Grease 2 loaf pans. Pour in batter. Bake at 325 degrees for 1 hour

Here’s a great smoothie for kids to make. They love it,, and it has spinach in it!

Mud Slime Smoothie -- a Kid's Favorite

Diane Booth, Cook County Extension,  and the Treasure Gardeners Youth Gardening group

2 c frozen spinach

2 c frozen strawberries. (this also works with fresh fruit, like blueberries.)

1 banana

2 TBSP honey

1/2 c .ice and 1/2 c. water

Pick fresh spinach, freeze on cookie sheets for recipe, or use frozen spinach.

Put 1/2 c. water in bottom of blender. Add the banana. Blend.

Add honey, frozen bruit and small bits of the spinach a little at a time with the ice until all ingrediants have been added.

Here some other great recipes submitted by fans:


Cilantro pesto butter

Staci Drouillard, Grand Marais

I just whir up the cilantro in a food processor with some green onions, garlic, S&P, fresh jalepenos to your liking and lime juice. When it's a paste I drizzle in some olive oil. Then I mix it up with a pound of soft butter and make small portions of it for the freezer. It's DELICIOUS on grilled fish, on vegetables, pasta, steak, you name it!!!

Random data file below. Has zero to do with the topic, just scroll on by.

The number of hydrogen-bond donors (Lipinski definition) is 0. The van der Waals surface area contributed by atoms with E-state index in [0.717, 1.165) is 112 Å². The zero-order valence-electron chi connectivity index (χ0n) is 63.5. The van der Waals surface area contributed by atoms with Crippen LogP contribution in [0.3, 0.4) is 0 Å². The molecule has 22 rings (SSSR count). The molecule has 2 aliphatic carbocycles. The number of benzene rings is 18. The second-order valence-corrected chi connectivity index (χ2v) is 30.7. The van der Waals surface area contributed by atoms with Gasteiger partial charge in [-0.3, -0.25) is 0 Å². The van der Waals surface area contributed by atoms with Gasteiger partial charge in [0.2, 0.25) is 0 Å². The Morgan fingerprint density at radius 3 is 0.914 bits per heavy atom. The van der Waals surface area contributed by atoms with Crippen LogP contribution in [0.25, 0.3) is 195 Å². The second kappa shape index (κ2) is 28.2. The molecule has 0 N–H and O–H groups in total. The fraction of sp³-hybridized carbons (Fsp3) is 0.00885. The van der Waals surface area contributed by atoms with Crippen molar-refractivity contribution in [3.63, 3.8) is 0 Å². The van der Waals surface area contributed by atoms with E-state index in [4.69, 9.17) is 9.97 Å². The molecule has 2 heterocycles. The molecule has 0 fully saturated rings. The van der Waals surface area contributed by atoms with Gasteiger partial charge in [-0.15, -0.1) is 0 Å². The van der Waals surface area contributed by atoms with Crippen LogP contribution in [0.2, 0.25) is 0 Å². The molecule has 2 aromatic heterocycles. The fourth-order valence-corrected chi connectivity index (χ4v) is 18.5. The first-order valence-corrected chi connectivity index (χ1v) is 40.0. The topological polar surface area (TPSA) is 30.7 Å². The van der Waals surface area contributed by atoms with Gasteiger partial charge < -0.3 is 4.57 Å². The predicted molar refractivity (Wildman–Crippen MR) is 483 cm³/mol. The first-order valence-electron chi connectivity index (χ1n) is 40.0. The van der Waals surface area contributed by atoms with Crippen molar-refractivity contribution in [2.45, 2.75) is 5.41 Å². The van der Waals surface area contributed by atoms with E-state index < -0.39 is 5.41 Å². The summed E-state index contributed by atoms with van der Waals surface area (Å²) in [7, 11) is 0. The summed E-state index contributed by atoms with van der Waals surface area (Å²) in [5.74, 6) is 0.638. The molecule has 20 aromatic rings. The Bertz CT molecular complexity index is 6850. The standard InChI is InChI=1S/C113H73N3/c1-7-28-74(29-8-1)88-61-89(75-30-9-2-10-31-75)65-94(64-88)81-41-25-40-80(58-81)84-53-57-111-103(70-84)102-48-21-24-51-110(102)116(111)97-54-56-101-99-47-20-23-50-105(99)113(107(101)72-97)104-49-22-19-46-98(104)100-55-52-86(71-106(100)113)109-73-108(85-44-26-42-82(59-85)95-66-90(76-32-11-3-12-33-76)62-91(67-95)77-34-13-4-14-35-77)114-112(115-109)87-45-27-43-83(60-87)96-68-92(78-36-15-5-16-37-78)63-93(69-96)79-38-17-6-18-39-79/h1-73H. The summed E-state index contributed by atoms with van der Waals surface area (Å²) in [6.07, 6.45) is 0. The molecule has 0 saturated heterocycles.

Tomatoes and Tarragon

Ann Possis, Lutsen

Fresh tomatoes and lots of fresh tarragon, dressed with the best mayo you can find, and a teeny bit of Lawry's seasoned salt.


Easy Sauerkraut

Mary Igoe, Grand Marais

Ingredients: Cabbage (the amount depends on how much you want to make)

Canning salt

Sugar

Shred cabbage and pack tightly into quart jars up to 1/2 inch from the top. This is easiest with a wide mouth jar.

Add 1 teaspoon each of canning salt and sugar to each quart.

Pour in boiling water to cover the cabbage.  Gently insert a knife in the jar to remove any trapped air.

Put on canning lids and screw on LOOSELY.  Put the jars in a sink or pan, as they may bubble over. Let ferment for 24 hours.

 Remove the caps, spoon off any scum that may have formed and add boiling water as necessary to cover the cabbage.  Seal as TIGHTLY as you can with your hand.

 Let ferment for 3 days.  This does not smell like fresh roses, so you may want to put it in the basement or some less traveled part of the house.